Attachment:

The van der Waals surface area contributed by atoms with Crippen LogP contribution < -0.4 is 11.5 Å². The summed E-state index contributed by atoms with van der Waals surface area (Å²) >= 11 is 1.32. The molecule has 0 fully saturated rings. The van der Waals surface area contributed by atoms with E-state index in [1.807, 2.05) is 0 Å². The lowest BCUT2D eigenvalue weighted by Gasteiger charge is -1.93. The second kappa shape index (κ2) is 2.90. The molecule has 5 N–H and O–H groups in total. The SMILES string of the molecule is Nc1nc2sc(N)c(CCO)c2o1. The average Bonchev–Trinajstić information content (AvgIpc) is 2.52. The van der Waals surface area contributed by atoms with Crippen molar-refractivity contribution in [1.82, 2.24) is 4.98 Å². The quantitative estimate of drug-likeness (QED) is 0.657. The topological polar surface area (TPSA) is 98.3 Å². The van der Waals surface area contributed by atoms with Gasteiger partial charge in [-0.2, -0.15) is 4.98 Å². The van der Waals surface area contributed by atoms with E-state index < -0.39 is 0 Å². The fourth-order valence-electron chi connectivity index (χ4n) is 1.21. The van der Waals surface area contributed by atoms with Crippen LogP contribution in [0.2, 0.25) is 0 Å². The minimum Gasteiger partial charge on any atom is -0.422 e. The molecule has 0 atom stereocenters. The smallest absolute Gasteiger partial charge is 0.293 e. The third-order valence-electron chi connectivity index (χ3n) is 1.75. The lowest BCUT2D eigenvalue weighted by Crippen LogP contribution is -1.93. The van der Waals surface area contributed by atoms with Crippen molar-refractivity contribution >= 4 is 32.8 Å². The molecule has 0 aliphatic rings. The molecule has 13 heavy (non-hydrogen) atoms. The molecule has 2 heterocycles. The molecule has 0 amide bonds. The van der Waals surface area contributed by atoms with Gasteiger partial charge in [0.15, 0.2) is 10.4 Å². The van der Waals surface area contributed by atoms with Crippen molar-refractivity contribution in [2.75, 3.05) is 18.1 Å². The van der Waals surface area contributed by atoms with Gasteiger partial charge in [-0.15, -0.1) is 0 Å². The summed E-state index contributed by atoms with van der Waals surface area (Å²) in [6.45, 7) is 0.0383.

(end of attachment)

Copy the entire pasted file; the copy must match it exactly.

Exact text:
The van der Waals surface area contributed by atoms with Crippen LogP contribution < -0.4 is 11.5 Å². The summed E-state index contributed by atoms with van der Waals surface area (Å²) >= 11 is 1.32. The molecule has 0 fully saturated rings. The van der Waals surface area contributed by atoms with E-state index in [1.807, 2.05) is 0 Å². The lowest BCUT2D eigenvalue weighted by Gasteiger charge is -1.93. The second kappa shape index (κ2) is 2.90. The molecule has 5 N–H and O–H groups in total. The SMILES string of the molecule is Nc1nc2sc(N)c(CCO)c2o1. The average Bonchev–Trinajstić information content (AvgIpc) is 2.52. The van der Waals surface area contributed by atoms with Crippen molar-refractivity contribution in [1.82, 2.24) is 4.98 Å². The quantitative estimate of drug-likeness (QED) is 0.657. The topological polar surface area (TPSA) is 98.3 Å². The van der Waals surface area contributed by atoms with Gasteiger partial charge in [-0.2, -0.15) is 4.98 Å². The van der Waals surface area contributed by atoms with E-state index < -0.39 is 0 Å². The fourth-order valence-electron chi connectivity index (χ4n) is 1.21. The van der Waals surface area contributed by atoms with Crippen LogP contribution in [0.2, 0.25) is 0 Å². The minimum Gasteiger partial charge on any atom is -0.422 e. The molecule has 0 atom stereocenters. The smallest absolute Gasteiger partial charge is 0.293 e. The third-order valence-electron chi connectivity index (χ3n) is 1.75. The lowest BCUT2D eigenvalue weighted by Crippen LogP contribution is -1.93. The van der Waals surface area contributed by atoms with Crippen molar-refractivity contribution >= 4 is 32.8 Å². The molecule has 0 aliphatic rings. The molecule has 13 heavy (non-hydrogen) atoms. The molecule has 2 heterocycles. The molecule has 0 amide bonds. The van der Waals surface area contributed by atoms with Gasteiger partial charge in [0.15, 0.2) is 10.4 Å². The van der Waals surface area contributed by atoms with Crippen molar-refractivity contribution in [2.75, 3.05) is 18.1 Å². The van der Waals surface area contributed by atoms with Gasteiger partial charge in [-0.15, -0.1) is 0 Å². The summed E-state index contributed by atoms with van der Waals surface area (Å²) in [6.45, 7) is 0.0383.